For Americans who want a smart cellphone with a built-in keyboard for typing email, the best choice by far has been PalmOne’s Treo 650, sold by most major U.S. wireless carriers.
The standard BlackBerry hand-helds from Research In Motion make clunky phones, and the slimmer BlackBerry 7100, while an acceptable phone, lacks a full keyboard. The models using Microsoft’s hand-held software have either lacked keyboards altogether or been too large to make comfortable phones. In contrast, the Treo is both roomy enough to be a good hand-held email device and compact enough to be a good phone.
Starting today, Verizon Wireless will introduce in the U.S. the first Microsoft-based smart phone with a built-in keyboard that is about the same shape, size and weight as the Treo. This new phone, the $599 Samsung i730, has one major capability the $399 Treo lacks — the ability to surf the Web and to send and receive email at broadband speeds.
The new Samsung can operate at speeds roughly comparable to home digital subscriber line, or DSL, connections through Verizon’s wireless Broadband Access network, which works on a wireless technology called EVDO. Or it can use speedy Wi-Fi wireless networking at places like coffee shops and airports.
I don’t expect to see an EVDO-capable Treo until very late this year or early in 2006. And the Treo lacks Wi-Fi capability. So the Samsung is the fastest email and Web device with a built-in keyboard that is small enough to be used comfortably as a phone. It will be available starting today for corporate customers and will be in Verizon stores in a couple of weeks.
I have been testing the new i730 and comparing it to the Treo 650 from Sprint that I carry as my own phone. The Samsung worked as promised for making voice calls, accessing Web sites, and sending and receiving emails. It also played music and videos and displayed photos, though unlike my Sprint Treo, the configuration Verizon sells lacks a camera.
In my tests, I was able to get on the Web with the i730 at speeds ranging from 220 kilobits a second to 534 kilobits a second, which is between three and eight times as fast as the Treo’s average speed of 70 kilobits a second. And that was on the Verizon EVDO network, which is available in most major U.S. cities. Using the phone’s Wi-Fi capability, in my home and at a hotel, I was able to push the speed to nearly 700 kbps.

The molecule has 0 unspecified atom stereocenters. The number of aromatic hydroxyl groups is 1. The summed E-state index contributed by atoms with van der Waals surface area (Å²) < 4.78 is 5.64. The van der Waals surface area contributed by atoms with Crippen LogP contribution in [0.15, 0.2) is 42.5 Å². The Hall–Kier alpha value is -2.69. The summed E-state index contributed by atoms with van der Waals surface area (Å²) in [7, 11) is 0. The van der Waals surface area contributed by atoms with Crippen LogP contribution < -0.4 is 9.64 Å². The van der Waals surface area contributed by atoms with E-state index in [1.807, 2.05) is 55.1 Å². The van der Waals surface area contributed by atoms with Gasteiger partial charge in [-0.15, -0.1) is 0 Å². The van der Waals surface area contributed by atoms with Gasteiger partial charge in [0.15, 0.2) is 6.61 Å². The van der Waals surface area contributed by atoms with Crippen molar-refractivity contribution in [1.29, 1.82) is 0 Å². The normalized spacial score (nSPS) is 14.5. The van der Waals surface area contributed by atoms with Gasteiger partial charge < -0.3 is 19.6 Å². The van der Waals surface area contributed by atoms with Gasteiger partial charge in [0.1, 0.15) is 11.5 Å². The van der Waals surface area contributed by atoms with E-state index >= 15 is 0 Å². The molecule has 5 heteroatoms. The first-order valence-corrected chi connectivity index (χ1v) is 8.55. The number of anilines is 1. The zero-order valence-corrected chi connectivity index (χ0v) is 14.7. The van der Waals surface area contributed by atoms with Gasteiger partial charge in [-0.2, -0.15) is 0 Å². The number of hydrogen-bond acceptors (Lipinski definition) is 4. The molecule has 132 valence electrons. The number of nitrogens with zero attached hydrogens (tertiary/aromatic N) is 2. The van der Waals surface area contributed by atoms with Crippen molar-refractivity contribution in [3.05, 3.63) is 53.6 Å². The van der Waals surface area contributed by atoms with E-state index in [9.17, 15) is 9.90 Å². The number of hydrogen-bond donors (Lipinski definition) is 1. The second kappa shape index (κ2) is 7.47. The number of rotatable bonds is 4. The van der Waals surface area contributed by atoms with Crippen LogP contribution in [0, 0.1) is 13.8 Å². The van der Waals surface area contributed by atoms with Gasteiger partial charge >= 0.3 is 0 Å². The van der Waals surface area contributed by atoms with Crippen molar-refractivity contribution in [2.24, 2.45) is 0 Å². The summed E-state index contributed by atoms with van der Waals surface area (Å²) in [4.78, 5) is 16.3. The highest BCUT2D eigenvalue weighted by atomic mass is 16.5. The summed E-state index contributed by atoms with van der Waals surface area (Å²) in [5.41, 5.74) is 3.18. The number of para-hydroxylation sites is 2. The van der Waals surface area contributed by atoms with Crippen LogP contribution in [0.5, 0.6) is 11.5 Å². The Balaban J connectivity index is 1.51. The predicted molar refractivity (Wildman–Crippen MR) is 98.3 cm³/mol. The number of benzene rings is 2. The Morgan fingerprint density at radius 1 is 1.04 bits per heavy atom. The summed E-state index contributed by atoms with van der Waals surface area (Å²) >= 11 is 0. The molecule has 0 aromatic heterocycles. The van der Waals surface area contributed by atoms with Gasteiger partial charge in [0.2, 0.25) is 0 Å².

There were some things about the i730 that drove me nuts compared with the Treo. It has much worse battery life. The Microsoft Pocket PC software it uses is much harder to navigate one-handed, as phones should be used, than the Palm software on the Treo. Even when doing simple tasks, i730 users will have to employ the stylus, and two hands, far more often than Treo users do.
Unlike the Treo, whose keyboard is always visible beneath a square screen, the i730’s keyboard is hidden beneath its rectangular screen and slides out for use. The keys are a little more widely spaced than the Treo’s, though they are flatter and less pronounced. I found typing on the i730 to be about as fast as on the Treo.
The new Samsung isn’t quite as small as the Treo, but it is close. With its keyboard tucked out of sight for making phone calls, it is slightly narrower than the Treo but slightly thicker and longer. It also weighs a bit more. However, when the Samsung’s keyboard is slid out for writing email, it becomes far longer. To dial a call without the keyboard extended, you have to use a virtual number pad on the screen.
The i730’s screen is larger, but it offers less resolution than the Treo’s. Both phones use a five-way navigation pad, four buttons for calling up various functions, and traditional red and green buttons for starting and ending phone calls.
The Samsung has 64 megabytes of memory, double the Treo’s internal capacity, though this is offset by the fact that its Microsoft software needs more memory than does the Treo’s Palm software. Both phones accept standard SD memory cards. I was able to pop the memory card from my Treo into the Samsung, and it played or displayed the music and photos I had stored there. Unlike the Treo, the Samsung has stereo speakers.
Like the Treo, the Samsung offers Bluetooth wireless networking, a short-range technology for use with some cars and wireless headphones and for synchronizing data with PCs.
In addition to its increased need for the stylus and two hands, the i730 has some other drawbacks. In my tests, its standard battery died in far less than a full day and far faster than my Treo’s battery, which typically lasts me for a whole day of moderate phone-call use and heavy email use.
You can’t use the Samsung’s Wi-Fi and cellphone capabilities at the same time, and it can’t hand off your Internet connection from one wireless technology to the other. And, unlike my Sprint Treo, the Verizon i730 can’t be used as a modem for a laptop. These limitations probably stem more from business decisions by Verizon than from technological limitations.
Finally, the i730 is $200 more than the Treo 650. But if you prefer Microsoft’s software to Palm’s or crave having wireless broadband in a phone, the Samsung i730 is a good choice.
Write to Walter S. Mossberg at email@example.com